Saturday, 1 October 2011

Inter-Regional Disparity of Foreign Direct Investment In India after Economic Reforms

Brajesh Srivastava
                                                      Research Scholar, Economics

                                                      University of Allahabad.
The existence of substantial regional disparity in a large country, such as India, in physical endowments, climate conditions, social traditions and differences in the initial levels of development, growth rates are bound, to vary among regions. All the five year plans stressed the importance of balanced regional development and Policies were designed to direct more investment to the relatively backward areas. Nevertheless, regional disparity continues to remain a serious problem. In the post reforms period, due to deregulation, the degree of control of the central government declined in many sectors. State government can now take more initiatives for economic development than ever before. After adoption of economic reforms, in the changing scenario, it is the task of state policy to implement compensatory measures to push forward the lagged regions and spread growth and development more evenly. However, during almost the entire period of national planning, as is well known, a steady widening of regional disparities has taken place. This disparity is in growth rates, poverty and also in attracting FDI.
            In India, globalization has produced paradoxical results in the sense that the states have been engaged in fierce competition among themselves for foreign direct investment, giving rise to a new division among the states such as developed and backward states. Many states have entered the FDI race which they now see to be inherent to development strategy. They hold ‘location tournaments’ and compete for FDI through tax benefits, concessions and incentives like land or loan allocation priorities. Even then just a few get the lion’s share of FDI and skewed inflows account for much of the difference between states. Extremely skewed inter-state distribution of foreign direct investment (FDI) has also contributed to increased inter-regional disparity in India. State-wise data on (aggregate) FDI approvals between 1991 and 2002 show that only a handful of states have managed to attract a very high share of FDI, it can be seen that the top 10 Indian states attracted more than 63% of total foreign direct investment in India. In contrast, the bottom 10 states together received less than 1% of total FDI. There is also a strong regional disparity in the pattern of FDI flows, with the southern and western states faring much better than the other parts of the country. Three southern (Andhra Pradesh, Karnatka and Tamil Nadu) received more than 20% of total FDI, while Maharastra and Gujrat (both in western India) received 17.35% and 7.7% of FDI respectively. In contrast, the seven North-Eastern states together received only 0.03% of total FDI during the same period. This unequal distribution of FDI across states in India is not unexpected, as FDI inflows tend towards states with better infrastructure and development. The concentration of FDI in a few pockets in India therefore did not help to reduce inequality during the reform period.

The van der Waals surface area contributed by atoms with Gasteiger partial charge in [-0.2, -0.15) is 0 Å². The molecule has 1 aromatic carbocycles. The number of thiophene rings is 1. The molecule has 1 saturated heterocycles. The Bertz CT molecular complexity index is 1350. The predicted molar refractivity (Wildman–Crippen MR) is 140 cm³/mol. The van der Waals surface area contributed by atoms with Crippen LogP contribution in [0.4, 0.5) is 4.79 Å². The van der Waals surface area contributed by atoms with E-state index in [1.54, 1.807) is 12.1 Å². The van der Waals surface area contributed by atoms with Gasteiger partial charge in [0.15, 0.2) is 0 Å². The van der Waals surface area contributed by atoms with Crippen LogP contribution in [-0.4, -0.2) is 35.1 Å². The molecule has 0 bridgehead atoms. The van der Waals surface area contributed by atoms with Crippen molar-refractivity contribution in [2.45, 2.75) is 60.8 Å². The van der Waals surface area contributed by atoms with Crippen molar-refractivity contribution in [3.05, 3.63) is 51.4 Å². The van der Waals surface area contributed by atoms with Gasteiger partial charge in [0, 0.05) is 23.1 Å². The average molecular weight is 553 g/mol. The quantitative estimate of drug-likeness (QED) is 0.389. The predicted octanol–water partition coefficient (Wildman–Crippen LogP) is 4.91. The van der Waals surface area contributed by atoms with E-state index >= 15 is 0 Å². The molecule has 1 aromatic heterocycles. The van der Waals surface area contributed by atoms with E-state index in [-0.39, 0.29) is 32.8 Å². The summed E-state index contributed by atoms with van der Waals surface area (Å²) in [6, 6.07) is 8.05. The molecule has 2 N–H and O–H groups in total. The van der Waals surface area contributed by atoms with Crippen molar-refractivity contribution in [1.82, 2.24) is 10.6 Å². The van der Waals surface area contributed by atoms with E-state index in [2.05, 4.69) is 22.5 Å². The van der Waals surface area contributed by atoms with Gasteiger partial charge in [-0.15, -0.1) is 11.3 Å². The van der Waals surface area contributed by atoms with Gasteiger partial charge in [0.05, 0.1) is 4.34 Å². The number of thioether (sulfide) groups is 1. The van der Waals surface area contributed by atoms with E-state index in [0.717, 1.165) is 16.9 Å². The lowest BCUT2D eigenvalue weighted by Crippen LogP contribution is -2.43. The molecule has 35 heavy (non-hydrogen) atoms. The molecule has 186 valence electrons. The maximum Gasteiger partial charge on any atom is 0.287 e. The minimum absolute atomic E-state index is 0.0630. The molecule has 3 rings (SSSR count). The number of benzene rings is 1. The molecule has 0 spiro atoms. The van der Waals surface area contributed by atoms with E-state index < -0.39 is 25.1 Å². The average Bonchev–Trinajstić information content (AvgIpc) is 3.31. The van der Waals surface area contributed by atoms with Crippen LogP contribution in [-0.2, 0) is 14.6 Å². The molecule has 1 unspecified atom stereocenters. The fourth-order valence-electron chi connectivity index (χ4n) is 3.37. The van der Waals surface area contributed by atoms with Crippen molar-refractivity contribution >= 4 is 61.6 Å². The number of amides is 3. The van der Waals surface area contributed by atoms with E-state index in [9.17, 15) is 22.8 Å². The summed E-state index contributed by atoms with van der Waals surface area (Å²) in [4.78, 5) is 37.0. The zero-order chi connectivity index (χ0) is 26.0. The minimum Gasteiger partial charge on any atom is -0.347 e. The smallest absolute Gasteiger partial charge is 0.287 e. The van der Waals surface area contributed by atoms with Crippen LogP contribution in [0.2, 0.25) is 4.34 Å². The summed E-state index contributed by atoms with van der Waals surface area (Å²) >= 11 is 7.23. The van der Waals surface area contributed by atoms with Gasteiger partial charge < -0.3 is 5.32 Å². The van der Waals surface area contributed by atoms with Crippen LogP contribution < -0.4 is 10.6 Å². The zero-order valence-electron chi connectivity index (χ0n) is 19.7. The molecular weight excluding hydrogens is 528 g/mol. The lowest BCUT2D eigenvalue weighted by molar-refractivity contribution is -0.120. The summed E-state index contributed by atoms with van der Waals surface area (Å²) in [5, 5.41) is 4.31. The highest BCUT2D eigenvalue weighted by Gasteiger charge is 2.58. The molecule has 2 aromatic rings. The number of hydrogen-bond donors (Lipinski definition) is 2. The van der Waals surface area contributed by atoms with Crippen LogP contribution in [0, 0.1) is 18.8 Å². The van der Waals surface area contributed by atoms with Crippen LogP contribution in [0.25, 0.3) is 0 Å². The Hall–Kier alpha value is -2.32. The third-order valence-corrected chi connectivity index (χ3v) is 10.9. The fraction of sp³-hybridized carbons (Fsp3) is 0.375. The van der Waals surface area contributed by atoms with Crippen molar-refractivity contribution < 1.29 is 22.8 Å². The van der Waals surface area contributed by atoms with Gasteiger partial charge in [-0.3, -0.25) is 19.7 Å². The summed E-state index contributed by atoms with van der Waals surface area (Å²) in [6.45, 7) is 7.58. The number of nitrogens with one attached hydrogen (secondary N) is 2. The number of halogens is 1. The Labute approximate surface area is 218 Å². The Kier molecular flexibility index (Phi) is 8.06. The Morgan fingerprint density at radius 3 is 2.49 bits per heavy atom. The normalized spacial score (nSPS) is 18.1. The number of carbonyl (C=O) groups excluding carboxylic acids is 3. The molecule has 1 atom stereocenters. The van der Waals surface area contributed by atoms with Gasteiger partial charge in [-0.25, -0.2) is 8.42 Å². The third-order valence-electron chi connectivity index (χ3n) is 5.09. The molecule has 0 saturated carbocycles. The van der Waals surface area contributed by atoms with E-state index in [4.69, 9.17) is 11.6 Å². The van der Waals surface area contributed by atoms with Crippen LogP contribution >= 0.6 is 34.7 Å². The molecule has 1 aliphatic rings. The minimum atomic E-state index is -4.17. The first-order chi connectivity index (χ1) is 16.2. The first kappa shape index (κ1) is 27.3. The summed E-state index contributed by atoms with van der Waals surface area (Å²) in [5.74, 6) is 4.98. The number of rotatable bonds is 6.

Apart from its much skewed regional distribution, FDI flows in India also exhibit a strong sectoral bias. In India, a very high proportion of FDI has gone into high-end consumer goods and financial services like banks, insurance companies land consultancy services. It has also flowed into information technology areas where India’s human resources and research and development (R&D) base have pockets of international competitiveness. A large part of the inflow also went into the non-tradable infrastructural sector, attracted by special concessions, including guaranteed returns, offered by the government for such investments. However, benefits accruing from FDI in terms of fixed investments, exports and technological upgrading have been less than expected. This happened because since the 1990’s a significant part of FDI came in the form of mergers and acquisitions(M & As) As opposed to green-field FDI investment, M&As do not create productive capacity and hence do not benefit the host country as much. In fact, there are some negative consequences if M & As led to the formation of monopoly powers in an industry. Also typically with such mergers, employment stagnates or falls. This often counter balances or even negates the increase in employment of multi-national corporation(MNC) affiliates, so that employment increases tend to be the least buoyant of all the major variables associated with MNC production.
            Secondly, though FDI worth around & 30 billion has come into India since 1991, it has not contributed to an increase in exports. Most analysts suggest that a high proportion of FDI came into India during the early 1990s to jump the ‘tariff wall’ and service the Indian markets, rather than to use the country as an export hub. There were also apprehension that the initial inflow of direct investment would be followed by large and persistent outflows on account of imports, royalties, technical fees and dividends, with adverse balance of payments consequences. There have also been a few instances of anticompetitive practices by some large foreign companies in India. The most famous cases include the tussle between the government of Maharashtra and the entry giant Enron and the buyout of a rival Indian cold drink company Parle Exports by Coca Cola.